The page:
DEAR BOB: I notice it has been a while since you had any complaint letters about the dreaded PMI (private mortgage insurance) premiums. Perhaps you and your readers might like to know how my wife and I got rid of PMI after the lender first said “no.” Although we had about 25 percent equity, because our mortgage was not 24 months old, the nasty lender refused to cancel our monthly PMI premium of about $120. When I phoned and asked to speak with a lender supervisor, after I made a “big deal” of getting her name and location, I explained the lender consequences of my refinancing elsewhere and that I would write a letter to the president of her company explaining how much she cost her firm by refusing to cancel my PMI. The next day she phoned me back to say she had obtained approval for an “exception” and my PMI premium would be immediately cancelled. Maybe other homeowners can use my same technique – Chris C.

DEAR CHRIS: Congratulations on your superb negotiation to get your PMI cancelled. Most mortgage lenders arbitrarily refuse to cancel PMI unless a home loan is at least 24 months old even when the homeowner has well over 20 percent equity.

Purchase Bob Bruss reports online.

That 24-month rule is based on Fannie Mae and Freddie Mac policies. Of course, after their chairmen resigned in disgrace, we learned how superbly managed those organizations are.

As you probably know, PMI helps home buyers with low or no down payments purchase their residences. But in rapidly rising markets or when homeowners make valuable improvements to their residences, home equity can quickly grow over the 20 percent threshold, which is considered safe for mortgage lenders. After equity exceeds 20 percent, there is little risk of foreclosure loss to the lender.

You were very wise to speak with a supervisor, get her name and location with the implied threat of retaliation if you didn’t get your PMI cancellation, and then leave it up to her to avoid a complaint letter, which would result in the lender’s lost loan profit. However, just between us, most mortgage lenders don’t care if they lose an existing loan.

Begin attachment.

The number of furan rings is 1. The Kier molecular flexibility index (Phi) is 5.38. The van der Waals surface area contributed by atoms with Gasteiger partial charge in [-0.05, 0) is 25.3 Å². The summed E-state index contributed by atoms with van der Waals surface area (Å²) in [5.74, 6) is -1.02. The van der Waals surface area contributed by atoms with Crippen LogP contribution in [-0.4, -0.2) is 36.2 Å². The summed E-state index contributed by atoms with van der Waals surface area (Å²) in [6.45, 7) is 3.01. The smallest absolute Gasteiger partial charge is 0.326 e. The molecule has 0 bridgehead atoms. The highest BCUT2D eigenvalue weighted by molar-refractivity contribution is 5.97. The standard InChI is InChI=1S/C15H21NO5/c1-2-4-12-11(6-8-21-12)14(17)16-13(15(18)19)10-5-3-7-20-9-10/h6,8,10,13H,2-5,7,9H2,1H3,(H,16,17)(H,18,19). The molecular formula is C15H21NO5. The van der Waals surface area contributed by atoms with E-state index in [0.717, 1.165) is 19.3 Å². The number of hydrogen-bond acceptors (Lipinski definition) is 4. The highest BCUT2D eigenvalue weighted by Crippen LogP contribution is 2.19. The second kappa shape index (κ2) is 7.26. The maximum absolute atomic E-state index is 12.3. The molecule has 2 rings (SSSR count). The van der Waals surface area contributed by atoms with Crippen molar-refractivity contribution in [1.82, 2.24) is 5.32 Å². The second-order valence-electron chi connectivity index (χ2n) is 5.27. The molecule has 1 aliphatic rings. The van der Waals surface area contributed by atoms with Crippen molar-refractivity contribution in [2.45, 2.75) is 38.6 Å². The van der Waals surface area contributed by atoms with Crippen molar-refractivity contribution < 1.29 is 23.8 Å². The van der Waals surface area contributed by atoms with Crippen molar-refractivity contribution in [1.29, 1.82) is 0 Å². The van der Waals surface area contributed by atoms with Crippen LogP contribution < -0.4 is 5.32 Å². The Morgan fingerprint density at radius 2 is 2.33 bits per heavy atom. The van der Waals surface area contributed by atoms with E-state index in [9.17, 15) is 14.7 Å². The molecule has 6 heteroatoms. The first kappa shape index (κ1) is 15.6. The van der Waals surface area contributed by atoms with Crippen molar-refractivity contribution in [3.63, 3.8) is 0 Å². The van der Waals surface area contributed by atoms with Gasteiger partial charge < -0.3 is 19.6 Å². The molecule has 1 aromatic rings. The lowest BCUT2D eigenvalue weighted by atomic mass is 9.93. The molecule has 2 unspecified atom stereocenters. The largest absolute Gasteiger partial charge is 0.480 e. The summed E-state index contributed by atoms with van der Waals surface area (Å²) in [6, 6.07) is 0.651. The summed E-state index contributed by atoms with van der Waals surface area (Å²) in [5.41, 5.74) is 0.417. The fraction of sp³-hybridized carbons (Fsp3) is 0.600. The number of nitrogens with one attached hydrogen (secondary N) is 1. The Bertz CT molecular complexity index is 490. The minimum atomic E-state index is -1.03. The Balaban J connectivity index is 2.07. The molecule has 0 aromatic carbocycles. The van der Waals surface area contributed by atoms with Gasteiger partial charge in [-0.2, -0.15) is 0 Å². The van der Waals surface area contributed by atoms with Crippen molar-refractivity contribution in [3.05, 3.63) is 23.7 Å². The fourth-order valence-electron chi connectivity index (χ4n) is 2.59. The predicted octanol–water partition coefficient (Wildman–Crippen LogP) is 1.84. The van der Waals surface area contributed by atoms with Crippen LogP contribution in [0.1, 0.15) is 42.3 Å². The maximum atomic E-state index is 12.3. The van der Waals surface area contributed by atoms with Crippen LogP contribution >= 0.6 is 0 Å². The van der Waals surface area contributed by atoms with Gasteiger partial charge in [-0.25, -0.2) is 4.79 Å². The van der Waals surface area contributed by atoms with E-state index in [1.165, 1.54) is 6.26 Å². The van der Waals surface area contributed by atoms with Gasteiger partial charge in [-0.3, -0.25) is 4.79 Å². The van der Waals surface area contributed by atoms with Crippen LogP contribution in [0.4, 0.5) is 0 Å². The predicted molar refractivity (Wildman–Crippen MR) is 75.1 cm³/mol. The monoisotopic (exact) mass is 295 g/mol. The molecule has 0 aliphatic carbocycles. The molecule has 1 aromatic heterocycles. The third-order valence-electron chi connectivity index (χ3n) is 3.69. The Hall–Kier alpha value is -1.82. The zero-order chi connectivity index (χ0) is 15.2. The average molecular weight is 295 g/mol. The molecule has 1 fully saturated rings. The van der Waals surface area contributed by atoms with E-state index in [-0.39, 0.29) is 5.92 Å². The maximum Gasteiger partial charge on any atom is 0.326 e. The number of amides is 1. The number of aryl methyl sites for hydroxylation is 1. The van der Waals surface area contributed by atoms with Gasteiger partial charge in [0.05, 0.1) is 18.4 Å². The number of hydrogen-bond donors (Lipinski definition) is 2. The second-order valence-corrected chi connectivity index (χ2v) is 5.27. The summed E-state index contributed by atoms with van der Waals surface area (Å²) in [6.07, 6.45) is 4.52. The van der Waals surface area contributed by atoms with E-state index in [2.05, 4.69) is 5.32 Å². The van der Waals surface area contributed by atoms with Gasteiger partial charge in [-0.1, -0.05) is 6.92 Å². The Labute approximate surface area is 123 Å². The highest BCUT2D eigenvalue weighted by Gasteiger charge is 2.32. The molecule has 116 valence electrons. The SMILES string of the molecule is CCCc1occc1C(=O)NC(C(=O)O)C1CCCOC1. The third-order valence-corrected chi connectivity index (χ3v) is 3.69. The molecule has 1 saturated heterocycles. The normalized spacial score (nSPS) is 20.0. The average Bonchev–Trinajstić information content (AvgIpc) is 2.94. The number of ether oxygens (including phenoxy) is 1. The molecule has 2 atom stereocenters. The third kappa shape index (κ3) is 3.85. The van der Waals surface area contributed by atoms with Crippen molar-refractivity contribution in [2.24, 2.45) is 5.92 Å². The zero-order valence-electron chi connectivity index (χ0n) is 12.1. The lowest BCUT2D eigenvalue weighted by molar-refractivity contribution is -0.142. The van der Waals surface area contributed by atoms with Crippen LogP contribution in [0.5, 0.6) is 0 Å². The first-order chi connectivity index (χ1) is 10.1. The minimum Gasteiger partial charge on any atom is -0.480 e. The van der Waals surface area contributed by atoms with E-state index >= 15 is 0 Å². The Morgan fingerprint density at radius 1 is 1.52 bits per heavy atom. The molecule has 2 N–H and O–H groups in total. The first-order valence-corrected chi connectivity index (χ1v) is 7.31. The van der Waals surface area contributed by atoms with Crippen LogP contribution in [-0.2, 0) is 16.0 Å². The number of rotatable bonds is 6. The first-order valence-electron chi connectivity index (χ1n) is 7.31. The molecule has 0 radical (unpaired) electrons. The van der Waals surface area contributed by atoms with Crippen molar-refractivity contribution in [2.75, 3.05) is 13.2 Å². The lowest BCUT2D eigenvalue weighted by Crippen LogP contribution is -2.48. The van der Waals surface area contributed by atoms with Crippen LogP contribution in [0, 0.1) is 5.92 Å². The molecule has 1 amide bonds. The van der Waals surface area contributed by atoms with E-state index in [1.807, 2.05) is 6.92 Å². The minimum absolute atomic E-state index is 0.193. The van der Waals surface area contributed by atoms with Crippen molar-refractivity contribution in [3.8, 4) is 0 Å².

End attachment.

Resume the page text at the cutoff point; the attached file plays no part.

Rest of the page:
DEAR BOB: About three years ago, I sold my rental house to my longtime tenant for nothing down. She was very grateful. I carried back the mortgage at 7 percent interest. That was good income for me and a fair interest rate for her. She faithfully made all the payments on time. But the house rapidly appreciated in market value. Today, she has at least 30 percent equity and can easily refinance to pay off my mortgage. But I don’t want her to do so as I have become dependent on that monthly income. What can I do to stop her from refinancing? – Sarah S.

DEAR SARAH: There isn’t much you can do other than offer to reduce the interest rate to be competitive with the mortgage refinance your buyer is considering. Even if you have to reduce your interest rate to the current mortgage market interest rate around 6 percent (where else can you earn 6 percent today?), that’s a great deal for you and a good deal for your buyer because then she won’t have to pay any refinance costs.


DEAR BOB: I have an opportunity to invest in a new self-storage building offered by a major chain. The minimum investment is $200,000. Are self-storage buildings a good investment? – Rick L.

DEAR RICK: In many communities, there is an oversupply of self-storage facilities. The business is extremely competitive. Please personally investigate the situation in locality you are considering to determine if you will be making a safe investment.

The new Robert Bruss special report, “How the New Tax-Deferred Real Estate Exchange Rules Can Make You Very Wealthy,” is now available for $4 from Robert Bruss, 251 Park Road, Burlingame, CA 94010 or by credit card at 1-800-736-1736 or instant Internet download at Questions for this column are welcome at either address.

(For more information on Bob Bruss publications, visit his
Real Estate Center


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